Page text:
Assessment of Bleeding Episodes
Certain bleeding sites are more serious than others for patients of hemophilia, as illustrated in the image shown on the right. Be sure to select each lighted area to view more information. The PDF chart that is linked below provides a summary of the seven major types of bleeding episodes. You can print the chart for future reference.
For this part of your training, we will go through how to assess bleeding episodes. To begin, let’s take what we’ve covered here to answer the following questions about a patient from the previous module.
Intracranial bleeding is the leading cause of death from bleeding. Bleeding can occur spontaneously or after any trauma and can be present without obvious external bruising or lacerations. Therefore, all incidents of head trauma should be treated and evaluated.
Signs and symptoms: Can occur after any head trauma or spontaneously. Signs include increasing headache, vomiting, drowsiness, seizures, and change in speech.
While mouth bleeding is obvious, the amount of blood loss can be underestimated because large amounts of blood might be swallowed.
Signs and symptoms: pallor, lethargy, nausea, and vomiting.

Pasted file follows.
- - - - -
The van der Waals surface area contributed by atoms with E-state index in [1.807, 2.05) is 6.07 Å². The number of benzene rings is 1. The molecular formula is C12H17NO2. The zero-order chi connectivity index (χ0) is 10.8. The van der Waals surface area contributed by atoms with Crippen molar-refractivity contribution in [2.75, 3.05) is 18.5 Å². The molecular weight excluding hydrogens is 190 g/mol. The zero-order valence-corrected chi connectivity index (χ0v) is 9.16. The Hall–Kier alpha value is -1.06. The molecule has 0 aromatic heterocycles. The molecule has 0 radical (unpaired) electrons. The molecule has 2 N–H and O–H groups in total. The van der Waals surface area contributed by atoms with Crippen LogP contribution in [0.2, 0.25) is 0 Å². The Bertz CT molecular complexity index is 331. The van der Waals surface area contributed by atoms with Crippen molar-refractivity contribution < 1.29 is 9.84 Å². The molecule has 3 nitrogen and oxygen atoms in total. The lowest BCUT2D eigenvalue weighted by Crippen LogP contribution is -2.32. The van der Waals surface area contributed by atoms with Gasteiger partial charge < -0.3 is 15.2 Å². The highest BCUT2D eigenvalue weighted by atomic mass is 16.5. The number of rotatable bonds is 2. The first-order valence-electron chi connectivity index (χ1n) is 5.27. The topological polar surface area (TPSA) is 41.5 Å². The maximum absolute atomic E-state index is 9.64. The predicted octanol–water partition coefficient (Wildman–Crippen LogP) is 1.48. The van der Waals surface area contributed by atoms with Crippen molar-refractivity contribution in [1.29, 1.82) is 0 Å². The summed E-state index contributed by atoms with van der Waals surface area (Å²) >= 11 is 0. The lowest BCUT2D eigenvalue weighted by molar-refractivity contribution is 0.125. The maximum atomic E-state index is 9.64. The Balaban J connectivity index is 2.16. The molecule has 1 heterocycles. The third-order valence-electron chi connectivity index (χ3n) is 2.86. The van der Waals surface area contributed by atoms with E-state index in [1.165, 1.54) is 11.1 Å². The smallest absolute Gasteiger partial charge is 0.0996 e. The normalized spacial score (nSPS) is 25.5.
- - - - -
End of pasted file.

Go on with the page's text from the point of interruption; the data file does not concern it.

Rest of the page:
GI bleeding requires aggressive factor replacement and careful monitoring of hemoglobin levels.
Signs and symptoms include coffee grounds emesis; pallor; black, tarry stools; and decreased hemoglobin.
Bleeding episodes in large muscles, such as the thigh, can lead to significant blood loss, thus warranting monitoring of the patient’s hemoglobin level.
Signs and symptoms include aching, swelling, pain, heat, and decreased motion.
Bleeding into joints can occur as frequently as once or twice a week in a patient with severe hemophilia. Patients are often alerted to the onset of hemarthroses by the presence of a tingling or bubbly sensation before visible signs appear. Pain, swelling and temperature increase, and motion decreases because the joint space becomes more distended with blood.
Signs and symptoms: observation of a limp or unwillingness to use an arm or leg. The presence or absence of bruising is not helpful in assessment.